Feb 02, 2009 12:00AM

The Science of Michel Gondry

If you're familiar with Michel Gondry's films (Eternal Sunshine of the Spotless Mind, The Science of Sleep and Be Kind Rewind), you could be forgiven for thinking the 44-year-old Frenchman is either: a) a pothead or b) into hardcore hallucinogenic substances. Gondry's skill is that while his kaleidoscopically trippy films make the viewer feel as if they've been drugged, he "doesn't do drugs" himself. He doesn't need to. His mind is naturally altered. Gaynor Flynn writes.

Michel Gondry's mind has fascinated people for years, and if you want to know what it's like to be him, watch The Science of Sleep, his "autobiopical" film (his misuse of English is called a "Gondryism.") Like Stephane (played by Gael Garcia Bernal) Gondry falls for women who usually don't reciprocate his feelings, and is an incurable fantasist who spends an inordinate amount of time living inside his own head (which is probably the reason behind his problems with the ladies).

"I'm obsessed with the mind," says Gondry in that sing-songy voice of his. "I like trying to figure out how the brain works and how dreams work. Not understanding [it] but [figuring] how it comes together." This was actually the basis for Science, but all his films have explored the mushy grey area between reality and fantasy, wakefulness and dreams.

Gondry's latest film, Tokyo, is no different. Consisting of three short films by three different directors (the other two are Bong Joon-ho and Leos Carax), it is about a young couple who move to Tokyo with hardly any money. While the film is based on a story by his friend, cartoonist Gabrielle Bell, the exploration of ordinary people with extraordinary inner lives is right up Gondry's street.

Like everything the Frenchman does, whether it's one of his beguiling films or a trailblazing music video for bands like The White Stripes or The Rolling Stones, there is usually a serious metaphor underlying the sugar-coated fantasies. For example: Tokyo is about a girl who feels useless but finds some satisfaction by morphing into a chair. "I think many people feel like chairs," comments Gondry. "I have felt invisible a lot. For instance, I was very much in love with girls and would be scared to be rejected so to avoid [that] I would act like a girlfriend. I felt like a chair because the girl I loved would talk to me about the guy [she liked] in class."

Rejection is also a recurring theme in Gondry's work. "I want to find a great girlfriend but they always dump me," he says with a shrug. "Somebody once asked me, 'can you give us advice because your movies are very romantic and we find it hard to keep a girlfriend,' and I said, 'Wow, you're asking me that? Are you crazy?'"

Professionally, Gondry has had his fair share of knock-backs as well. When he first showed his animation to people "they would laugh," he recalls. "Nobody liked my work in the beginning." Then one day Bjork saw a music video he had done for the band Oui Oui (he was their drummer), and asked him to direct the video of her song 'Human Behaviour'. Bands like Radiohead and The Chemical Brothers soon followed suit. "I was a little bit inconfidence," he says (another Gondryism). "Bjork taught me to trust my instincts more and intellect less. She saw my qualities before I saw them, so she really helped me be myself."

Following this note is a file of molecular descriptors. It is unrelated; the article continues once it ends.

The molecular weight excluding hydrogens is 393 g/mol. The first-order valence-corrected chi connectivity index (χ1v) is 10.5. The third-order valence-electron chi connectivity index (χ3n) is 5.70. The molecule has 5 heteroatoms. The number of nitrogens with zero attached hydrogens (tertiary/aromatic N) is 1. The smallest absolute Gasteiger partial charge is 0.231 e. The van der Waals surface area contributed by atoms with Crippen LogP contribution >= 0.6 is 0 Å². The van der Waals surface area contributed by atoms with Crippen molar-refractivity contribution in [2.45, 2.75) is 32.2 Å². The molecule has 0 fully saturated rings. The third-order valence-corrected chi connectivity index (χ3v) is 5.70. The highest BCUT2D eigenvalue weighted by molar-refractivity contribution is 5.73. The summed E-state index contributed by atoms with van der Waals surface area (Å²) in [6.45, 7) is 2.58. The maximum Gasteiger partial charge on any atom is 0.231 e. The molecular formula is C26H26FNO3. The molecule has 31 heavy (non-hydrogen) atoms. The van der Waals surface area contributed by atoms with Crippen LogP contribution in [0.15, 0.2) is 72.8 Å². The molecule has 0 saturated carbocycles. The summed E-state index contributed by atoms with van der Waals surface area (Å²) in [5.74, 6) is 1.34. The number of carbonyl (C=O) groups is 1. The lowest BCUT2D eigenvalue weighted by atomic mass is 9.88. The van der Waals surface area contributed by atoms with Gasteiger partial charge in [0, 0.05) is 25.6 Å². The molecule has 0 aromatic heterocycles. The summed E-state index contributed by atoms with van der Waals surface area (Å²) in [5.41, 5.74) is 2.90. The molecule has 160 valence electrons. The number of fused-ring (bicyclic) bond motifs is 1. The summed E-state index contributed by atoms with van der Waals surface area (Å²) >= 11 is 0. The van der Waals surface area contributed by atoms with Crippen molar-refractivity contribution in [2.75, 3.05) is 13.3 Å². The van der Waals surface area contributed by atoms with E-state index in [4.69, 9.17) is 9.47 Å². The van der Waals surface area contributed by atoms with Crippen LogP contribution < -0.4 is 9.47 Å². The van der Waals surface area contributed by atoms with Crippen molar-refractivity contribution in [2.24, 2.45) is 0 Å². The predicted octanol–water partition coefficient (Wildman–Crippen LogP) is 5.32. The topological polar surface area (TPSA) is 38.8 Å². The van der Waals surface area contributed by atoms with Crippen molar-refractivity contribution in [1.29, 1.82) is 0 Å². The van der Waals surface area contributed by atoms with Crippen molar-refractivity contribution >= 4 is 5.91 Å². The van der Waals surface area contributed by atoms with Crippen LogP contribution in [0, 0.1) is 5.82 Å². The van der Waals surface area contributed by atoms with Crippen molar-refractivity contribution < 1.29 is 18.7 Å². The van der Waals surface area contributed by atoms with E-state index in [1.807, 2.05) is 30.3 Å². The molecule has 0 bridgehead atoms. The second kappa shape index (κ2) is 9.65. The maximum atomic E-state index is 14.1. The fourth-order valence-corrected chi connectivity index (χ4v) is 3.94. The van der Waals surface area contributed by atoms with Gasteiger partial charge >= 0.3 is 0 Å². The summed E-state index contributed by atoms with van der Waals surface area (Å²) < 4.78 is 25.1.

You can't help but wonder what the young Gondry imagined he would be when he grew up. Music was clearly a passion. His father ran a music shop in Versailles and gave Gondry a drum set as a child. "We were terrible," he laughs of his band Oui Oui. "I was not a musician, you know, I was a drummer. It's like that joke: when four die in a plane crash they say, 'three musicians died and one drummer!' "I liked people who are unique," he continues, reflecting on his childhood. "[Brazillian soccer star] Pele is a great artist because his work in football is like a geometric pattern. I'm not a big fan of sport, but I really like seeing that geometric [pattern] because it satisfies my brain. I was very inspired by those people who were the best in their field. So I wanted to be unique, of course, and loved."

Being unique could have manifested itself in any number of ways, but filmmaking "satisfied" Gondry because you have to be part artist and part mad scientist to make it work. Of course Gondry exemplifies this better than most. Conventional dramas don't interest him. Absurd alternate realities or dreamscapes are his thing. Sometimes they're messy or rough around the edges, but that doesn't matter. His playfulness and na

Oystermag

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